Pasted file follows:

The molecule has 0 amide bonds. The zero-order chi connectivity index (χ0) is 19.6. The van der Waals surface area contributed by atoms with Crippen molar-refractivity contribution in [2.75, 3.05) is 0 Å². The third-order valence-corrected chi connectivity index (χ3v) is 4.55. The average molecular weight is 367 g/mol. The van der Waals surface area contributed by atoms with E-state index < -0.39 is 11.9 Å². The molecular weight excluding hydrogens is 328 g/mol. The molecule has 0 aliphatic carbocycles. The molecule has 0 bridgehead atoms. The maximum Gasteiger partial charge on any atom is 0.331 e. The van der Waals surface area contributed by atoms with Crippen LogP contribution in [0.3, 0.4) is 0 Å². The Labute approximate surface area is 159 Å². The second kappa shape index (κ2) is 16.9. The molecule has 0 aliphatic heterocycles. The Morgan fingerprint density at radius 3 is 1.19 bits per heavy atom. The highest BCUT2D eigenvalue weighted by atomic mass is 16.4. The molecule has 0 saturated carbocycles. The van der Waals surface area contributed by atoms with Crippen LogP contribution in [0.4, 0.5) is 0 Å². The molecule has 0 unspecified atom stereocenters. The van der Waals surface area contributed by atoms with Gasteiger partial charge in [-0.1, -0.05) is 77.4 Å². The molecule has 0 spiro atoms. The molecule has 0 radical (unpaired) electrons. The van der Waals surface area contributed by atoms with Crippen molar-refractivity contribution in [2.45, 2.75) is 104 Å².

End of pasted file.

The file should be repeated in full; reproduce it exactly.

The molecule has 0 amide bonds. The zero-order chi connectivity index (χ0) is 19.6. The van der Waals surface area contributed by atoms with Crippen molar-refractivity contribution in [2.75, 3.05) is 0 Å². The third-order valence-corrected chi connectivity index (χ3v) is 4.55. The average molecular weight is 367 g/mol. The van der Waals surface area contributed by atoms with E-state index < -0.39 is 11.9 Å². The molecular weight excluding hydrogens is 328 g/mol. The molecule has 0 aliphatic carbocycles. The molecule has 0 bridgehead atoms. The maximum Gasteiger partial charge on any atom is 0.331 e. The van der Waals surface area contributed by atoms with Crippen LogP contribution in [0.3, 0.4) is 0 Å². The Labute approximate surface area is 159 Å². The second kappa shape index (κ2) is 16.9. The molecule has 0 aliphatic heterocycles. The Morgan fingerprint density at radius 3 is 1.19 bits per heavy atom. The highest BCUT2D eigenvalue weighted by atomic mass is 16.4. The molecule has 0 saturated carbocycles. The van der Waals surface area contributed by atoms with Crippen LogP contribution in [0.4, 0.5) is 0 Å². The molecule has 0 unspecified atom stereocenters. The van der Waals surface area contributed by atoms with Gasteiger partial charge in [-0.1, -0.05) is 77.4 Å². The molecule has 0 spiro atoms. The molecule has 0 radical (unpaired) electrons. The van der Waals surface area contributed by atoms with Crippen molar-refractivity contribution in [2.45, 2.75) is 104 Å².